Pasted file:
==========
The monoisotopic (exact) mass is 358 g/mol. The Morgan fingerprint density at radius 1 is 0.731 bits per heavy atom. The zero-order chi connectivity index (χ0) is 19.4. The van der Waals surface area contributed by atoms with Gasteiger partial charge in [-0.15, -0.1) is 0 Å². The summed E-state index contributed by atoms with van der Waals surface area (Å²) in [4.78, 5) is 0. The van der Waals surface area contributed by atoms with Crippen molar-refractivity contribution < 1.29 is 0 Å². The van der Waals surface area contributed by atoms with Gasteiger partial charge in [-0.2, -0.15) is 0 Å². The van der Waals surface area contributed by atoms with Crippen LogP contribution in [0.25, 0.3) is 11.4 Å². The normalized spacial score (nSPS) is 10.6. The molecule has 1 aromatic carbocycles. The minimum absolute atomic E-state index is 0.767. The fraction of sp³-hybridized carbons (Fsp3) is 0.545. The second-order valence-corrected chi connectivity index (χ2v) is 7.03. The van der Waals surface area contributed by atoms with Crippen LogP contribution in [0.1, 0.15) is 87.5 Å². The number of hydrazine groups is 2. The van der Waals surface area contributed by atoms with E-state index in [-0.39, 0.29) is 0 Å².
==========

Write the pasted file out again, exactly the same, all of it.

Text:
The monoisotopic (exact) mass is 358 g/mol. The Morgan fingerprint density at radius 1 is 0.731 bits per heavy atom. The zero-order chi connectivity index (χ0) is 19.4. The van der Waals surface area contributed by atoms with Gasteiger partial charge in [-0.15, -0.1) is 0 Å². The summed E-state index contributed by atoms with van der Waals surface area (Å²) in [4.78, 5) is 0. The van der Waals surface area contributed by atoms with Crippen molar-refractivity contribution < 1.29 is 0 Å². The van der Waals surface area contributed by atoms with Gasteiger partial charge in [-0.2, -0.15) is 0 Å². The van der Waals surface area contributed by atoms with Crippen LogP contribution in [0.25, 0.3) is 11.4 Å². The normalized spacial score (nSPS) is 10.6. The molecule has 1 aromatic carbocycles. The minimum absolute atomic E-state index is 0.767. The fraction of sp³-hybridized carbons (Fsp3) is 0.545. The second-order valence-corrected chi connectivity index (χ2v) is 7.03. The van der Waals surface area contributed by atoms with Crippen LogP contribution in [0.1, 0.15) is 87.5 Å². The number of hydrazine groups is 2. The van der Waals surface area contributed by atoms with E-state index in [-0.39, 0.29) is 0 Å².